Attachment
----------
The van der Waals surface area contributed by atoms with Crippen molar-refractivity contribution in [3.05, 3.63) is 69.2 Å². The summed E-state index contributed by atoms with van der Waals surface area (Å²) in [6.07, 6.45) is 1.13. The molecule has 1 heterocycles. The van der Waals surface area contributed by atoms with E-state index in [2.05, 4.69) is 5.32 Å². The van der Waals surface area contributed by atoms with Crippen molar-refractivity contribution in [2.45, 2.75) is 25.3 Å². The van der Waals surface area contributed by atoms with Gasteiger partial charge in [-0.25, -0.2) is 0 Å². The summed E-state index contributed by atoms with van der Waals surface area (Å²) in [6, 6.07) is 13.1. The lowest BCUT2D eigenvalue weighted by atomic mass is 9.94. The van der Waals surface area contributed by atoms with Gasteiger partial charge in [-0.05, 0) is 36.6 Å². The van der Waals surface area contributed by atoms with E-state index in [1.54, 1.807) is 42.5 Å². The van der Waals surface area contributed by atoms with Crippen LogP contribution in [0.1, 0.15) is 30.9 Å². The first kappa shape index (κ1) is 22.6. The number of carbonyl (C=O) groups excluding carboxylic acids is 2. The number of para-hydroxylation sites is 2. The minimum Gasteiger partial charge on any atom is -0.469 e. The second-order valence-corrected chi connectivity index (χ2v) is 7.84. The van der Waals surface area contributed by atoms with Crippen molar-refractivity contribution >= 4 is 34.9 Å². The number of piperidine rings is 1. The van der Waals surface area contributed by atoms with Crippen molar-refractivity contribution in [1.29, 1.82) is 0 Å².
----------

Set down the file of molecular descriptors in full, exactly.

The van der Waals surface area contributed by atoms with Crippen molar-refractivity contribution in [3.05, 3.63) is 69.2 Å². The summed E-state index contributed by atoms with van der Waals surface area (Å²) in [6.07, 6.45) is 1.13. The molecule has 1 heterocycles. The van der Waals surface area contributed by atoms with E-state index in [2.05, 4.69) is 5.32 Å². The van der Waals surface area contributed by atoms with Crippen molar-refractivity contribution in [2.45, 2.75) is 25.3 Å². The van der Waals surface area contributed by atoms with Gasteiger partial charge in [-0.25, -0.2) is 0 Å². The summed E-state index contributed by atoms with van der Waals surface area (Å²) in [6, 6.07) is 13.1. The lowest BCUT2D eigenvalue weighted by atomic mass is 9.94. The van der Waals surface area contributed by atoms with Gasteiger partial charge in [-0.05, 0) is 36.6 Å². The van der Waals surface area contributed by atoms with E-state index in [1.54, 1.807) is 42.5 Å². The van der Waals surface area contributed by atoms with Crippen LogP contribution in [0.1, 0.15) is 30.9 Å². The first kappa shape index (κ1) is 22.6. The number of carbonyl (C=O) groups excluding carboxylic acids is 2. The number of para-hydroxylation sites is 2. The minimum Gasteiger partial charge on any atom is -0.469 e. The second-order valence-corrected chi connectivity index (χ2v) is 7.84. The van der Waals surface area contributed by atoms with Crippen molar-refractivity contribution >= 4 is 34.9 Å². The number of piperidine rings is 1. The van der Waals surface area contributed by atoms with Crippen molar-refractivity contribution in [1.29, 1.82) is 0 Å².